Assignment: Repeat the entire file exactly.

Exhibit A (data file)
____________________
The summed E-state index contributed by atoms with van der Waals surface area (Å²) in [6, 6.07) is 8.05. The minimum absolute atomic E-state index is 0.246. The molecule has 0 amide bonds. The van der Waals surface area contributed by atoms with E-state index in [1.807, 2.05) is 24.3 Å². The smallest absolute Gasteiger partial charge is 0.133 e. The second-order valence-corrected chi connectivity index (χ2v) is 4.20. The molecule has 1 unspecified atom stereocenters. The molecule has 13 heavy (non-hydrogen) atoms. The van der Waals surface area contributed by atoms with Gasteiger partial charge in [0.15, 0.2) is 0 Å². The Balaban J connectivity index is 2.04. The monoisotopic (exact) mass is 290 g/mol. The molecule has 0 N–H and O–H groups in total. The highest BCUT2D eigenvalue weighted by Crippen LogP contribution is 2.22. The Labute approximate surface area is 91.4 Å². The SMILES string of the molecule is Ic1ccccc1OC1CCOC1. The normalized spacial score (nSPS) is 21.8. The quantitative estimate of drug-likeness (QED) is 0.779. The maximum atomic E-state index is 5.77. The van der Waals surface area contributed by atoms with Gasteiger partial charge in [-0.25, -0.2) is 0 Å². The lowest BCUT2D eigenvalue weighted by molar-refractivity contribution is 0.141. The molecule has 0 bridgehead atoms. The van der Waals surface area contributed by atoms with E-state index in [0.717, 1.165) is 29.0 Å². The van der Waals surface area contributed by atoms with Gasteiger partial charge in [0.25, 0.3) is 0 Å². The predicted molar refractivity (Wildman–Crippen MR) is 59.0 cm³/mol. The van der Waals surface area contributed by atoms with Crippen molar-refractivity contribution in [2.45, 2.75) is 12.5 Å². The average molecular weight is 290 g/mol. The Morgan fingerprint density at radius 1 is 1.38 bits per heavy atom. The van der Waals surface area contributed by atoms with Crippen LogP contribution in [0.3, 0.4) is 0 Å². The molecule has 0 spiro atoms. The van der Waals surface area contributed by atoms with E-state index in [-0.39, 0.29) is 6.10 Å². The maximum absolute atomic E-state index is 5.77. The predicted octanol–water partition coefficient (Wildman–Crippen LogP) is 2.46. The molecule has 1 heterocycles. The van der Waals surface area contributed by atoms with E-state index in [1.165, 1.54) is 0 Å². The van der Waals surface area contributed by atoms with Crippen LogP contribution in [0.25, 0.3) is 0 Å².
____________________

The summed E-state index contributed by atoms with van der Waals surface area (Å²) in [6, 6.07) is 8.05. The minimum absolute atomic E-state index is 0.246. The molecule has 0 amide bonds. The van der Waals surface area contributed by atoms with E-state index in [1.807, 2.05) is 24.3 Å². The smallest absolute Gasteiger partial charge is 0.133 e. The second-order valence-corrected chi connectivity index (χ2v) is 4.20. The molecule has 1 unspecified atom stereocenters. The molecule has 13 heavy (non-hydrogen) atoms. The van der Waals surface area contributed by atoms with Gasteiger partial charge in [0.15, 0.2) is 0 Å². The Balaban J connectivity index is 2.04. The monoisotopic (exact) mass is 290 g/mol. The molecule has 0 N–H and O–H groups in total. The highest BCUT2D eigenvalue weighted by Crippen LogP contribution is 2.22. The Labute approximate surface area is 91.4 Å². The SMILES string of the molecule is Ic1ccccc1OC1CCOC1. The normalized spacial score (nSPS) is 21.8. The quantitative estimate of drug-likeness (QED) is 0.779. The maximum atomic E-state index is 5.77. The van der Waals surface area contributed by atoms with Gasteiger partial charge in [-0.25, -0.2) is 0 Å². The lowest BCUT2D eigenvalue weighted by molar-refractivity contribution is 0.141. The molecule has 0 bridgehead atoms. The van der Waals surface area contributed by atoms with E-state index in [0.717, 1.165) is 29.0 Å². The van der Waals surface area contributed by atoms with Gasteiger partial charge in [0.25, 0.3) is 0 Å². The predicted molar refractivity (Wildman–Crippen MR) is 59.0 cm³/mol. The van der Waals surface area contributed by atoms with Crippen molar-refractivity contribution in [2.45, 2.75) is 12.5 Å². The average molecular weight is 290 g/mol. The Morgan fingerprint density at radius 1 is 1.38 bits per heavy atom. The van der Waals surface area contributed by atoms with Crippen LogP contribution in [0.3, 0.4) is 0 Å². The molecule has 0 spiro atoms. The van der Waals surface area contributed by atoms with E-state index in [-0.39, 0.29) is 6.10 Å². The maximum absolute atomic E-state index is 5.77. The predicted octanol–water partition coefficient (Wildman–Crippen LogP) is 2.46. The molecule has 1 heterocycles. The van der Waals surface area contributed by atoms with E-state index in [1.165, 1.54) is 0 Å². The van der Waals surface area contributed by atoms with Crippen LogP contribution in [0.25, 0.3) is 0 Å².